The race for the 11th U.S. Congressional District this year is pretty crowded. Four Republican and two Democratic candidates are vying for the seat now held by Democrat Kathy Castor.
Castor, 44, easily snagged her spot in the last two elections. But how is she feeling with five hopefuls nipping at her heels?
"I love campaigns," Castor said. "It's energizing for me."
In other words, bring it on.
Castor said her campaign focuses on ensuring accountability for BP oil executives and strengthening the economy. She also wants to let former President George W. Bush's tax cuts expire and end the wars in Iraq and Afghanistan.
She said she's confident her constituents will stand behind her again, despite all the opponents who recently emerged.
Her competition includes small business owners and military men. They all say they're running because they think Congress is out of control.
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The lone Democrat facing Castor in the primary is Tim Curtis, 53, owner of a Temple Terrace UPS Store franchise.
"If I'm being identified with everyday Americans, I'm proud to do so," said Curtis, who enjoys the backing of the Tea Party movement.
Curtis, who served 20 years in the Marine Corps, has no political experience, but he said he has experience creating jobs. He said curbing federal spending is his main objective.
"This is not a game for me. This is not some kind of glory snap. This is serious business," Curtis said.
Of the Republicans across the aisle, only Eddie Adams Jr., 56, has run for office before — losing to Castor for this post in 2006 and 2008.
Adams said he's confident in his chances this time.
"I have a base," he said. "I've done the legwork … I didn't start my campaign six months ago."
Adams wants to raise revenue for Florida by cutting taxes and pushing for drilling off the coast, despite the BP oil spill.
He said it's not fair that Floridians share the spill risk and responsibility but do not reap drilling benefits. "The gulf is a fishbowl, so everybody's got the same problem, but everybody's making money except us," Adams said.
He cited experience with his own architecture firm, Adams and Associates Residential Design, as another reason why he's an ideal candidate. "We solve problems everyday," Adams said.
Another Republican candidate and small business owner echoed that sentiment.
Tommy Castellano, 60, owner of Castellano Air Conditioning & Heating Inc., said, "Guys like me who represent the people need to make noise."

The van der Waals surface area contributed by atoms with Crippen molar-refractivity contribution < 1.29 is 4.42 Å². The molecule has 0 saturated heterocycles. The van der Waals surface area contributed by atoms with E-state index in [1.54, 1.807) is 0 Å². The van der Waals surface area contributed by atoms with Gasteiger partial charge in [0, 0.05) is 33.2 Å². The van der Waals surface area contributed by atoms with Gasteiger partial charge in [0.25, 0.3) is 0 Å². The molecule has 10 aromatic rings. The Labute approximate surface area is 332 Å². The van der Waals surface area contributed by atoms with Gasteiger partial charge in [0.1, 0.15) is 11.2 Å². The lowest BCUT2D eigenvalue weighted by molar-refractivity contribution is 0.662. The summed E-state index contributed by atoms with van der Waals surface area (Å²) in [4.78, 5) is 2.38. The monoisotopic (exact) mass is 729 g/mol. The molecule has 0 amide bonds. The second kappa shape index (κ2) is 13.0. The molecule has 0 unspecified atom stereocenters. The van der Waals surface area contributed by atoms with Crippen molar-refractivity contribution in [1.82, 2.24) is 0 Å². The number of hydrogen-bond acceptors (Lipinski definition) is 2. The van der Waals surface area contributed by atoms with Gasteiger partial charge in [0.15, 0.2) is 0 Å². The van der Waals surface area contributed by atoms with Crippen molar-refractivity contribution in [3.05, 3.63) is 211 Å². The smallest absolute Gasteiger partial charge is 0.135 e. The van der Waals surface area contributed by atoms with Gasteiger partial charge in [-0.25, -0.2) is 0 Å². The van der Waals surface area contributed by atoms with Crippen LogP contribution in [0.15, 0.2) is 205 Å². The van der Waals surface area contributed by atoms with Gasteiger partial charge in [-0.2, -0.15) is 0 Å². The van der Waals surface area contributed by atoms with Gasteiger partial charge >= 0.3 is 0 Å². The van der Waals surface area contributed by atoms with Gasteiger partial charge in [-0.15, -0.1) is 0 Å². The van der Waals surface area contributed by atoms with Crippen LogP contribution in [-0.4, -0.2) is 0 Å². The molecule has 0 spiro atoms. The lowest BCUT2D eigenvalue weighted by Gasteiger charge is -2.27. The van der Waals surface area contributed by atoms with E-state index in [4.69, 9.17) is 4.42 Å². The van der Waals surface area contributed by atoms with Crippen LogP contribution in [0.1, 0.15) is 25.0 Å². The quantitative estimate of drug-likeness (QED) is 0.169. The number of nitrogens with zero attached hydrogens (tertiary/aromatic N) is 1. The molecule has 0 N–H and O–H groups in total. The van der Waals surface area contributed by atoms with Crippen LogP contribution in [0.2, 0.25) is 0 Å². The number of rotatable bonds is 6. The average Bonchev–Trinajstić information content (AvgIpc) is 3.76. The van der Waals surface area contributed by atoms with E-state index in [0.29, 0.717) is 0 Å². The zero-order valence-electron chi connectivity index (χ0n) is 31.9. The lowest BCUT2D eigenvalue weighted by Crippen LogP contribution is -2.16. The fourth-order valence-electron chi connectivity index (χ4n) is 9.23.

Castellano said he understands the economic downturn firsthand. Before the summer rush for A/C service, he said he had to lay off more than a dozen employees.
"I'm not a good ol' boy," Castellano said. "I'm a hard-working American."
The two remaining Republican candidates highlighted their military experience.
"I understand what it means to take an oath and what it means to live by that oath," said Mike Prendergast, 54, a colonel who retired from the Army in 2009 after 31 years.
Prendergast said he grew angry watching U.S. unemployment rise as he was stationed overseas. He thinks the government lacks accountability and needs better leadership.
"I intend to work hard unshackling Florida families from massive debt and spending in Washington that's been forced upon us," he said.
Tony Buntyn, 49, another new face to politics and a military colonel, spent 31 years in the U.S. Air Force Reserve.
Buntyn also owns his own business, a cybersecurity consulting firm called U.S. Cyber Solutions Inc. He agreed with his opponents that deficit spending must be stopped.
He added that he thinks fiscal problems are more important than social issues. To spur economic growth, Buntyn wants to eliminate payroll and capital gains taxes for two years.
All the candidates running against Castor, including her Democratic opponent, favor lower taxes. None support a timetable for withdrawal in either Iraq or Afghanistan.
Reach Kim Wilmath at (813) 661-2442 or firstname.lastname@example.org.